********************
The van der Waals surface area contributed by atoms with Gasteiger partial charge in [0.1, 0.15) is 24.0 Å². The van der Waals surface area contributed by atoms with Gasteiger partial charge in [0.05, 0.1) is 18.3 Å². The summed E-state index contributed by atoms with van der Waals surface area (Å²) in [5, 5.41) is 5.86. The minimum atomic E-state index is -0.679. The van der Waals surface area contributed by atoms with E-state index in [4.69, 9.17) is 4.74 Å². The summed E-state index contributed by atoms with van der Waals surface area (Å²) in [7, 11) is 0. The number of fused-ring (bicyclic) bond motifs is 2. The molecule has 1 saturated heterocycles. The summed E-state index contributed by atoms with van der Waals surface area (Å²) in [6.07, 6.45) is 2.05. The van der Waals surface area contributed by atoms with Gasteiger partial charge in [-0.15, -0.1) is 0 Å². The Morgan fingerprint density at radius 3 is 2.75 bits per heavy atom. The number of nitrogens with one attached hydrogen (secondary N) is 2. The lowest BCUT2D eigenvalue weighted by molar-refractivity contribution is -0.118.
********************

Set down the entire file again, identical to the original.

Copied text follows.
The van der Waals surface area contributed by atoms with Gasteiger partial charge in [0.1, 0.15) is 24.0 Å². The van der Waals surface area contributed by atoms with Gasteiger partial charge in [0.05, 0.1) is 18.3 Å². The summed E-state index contributed by atoms with van der Waals surface area (Å²) in [5, 5.41) is 5.86. The minimum atomic E-state index is -0.679. The van der Waals surface area contributed by atoms with E-state index in [4.69, 9.17) is 4.74 Å². The summed E-state index contributed by atoms with van der Waals surface area (Å²) in [7, 11) is 0. The number of fused-ring (bicyclic) bond motifs is 2. The molecule has 1 saturated heterocycles. The summed E-state index contributed by atoms with van der Waals surface area (Å²) in [6.07, 6.45) is 2.05. The van der Waals surface area contributed by atoms with Gasteiger partial charge in [-0.15, -0.1) is 0 Å². The Morgan fingerprint density at radius 3 is 2.75 bits per heavy atom. The number of nitrogens with one attached hydrogen (secondary N) is 2. The lowest BCUT2D eigenvalue weighted by molar-refractivity contribution is -0.118.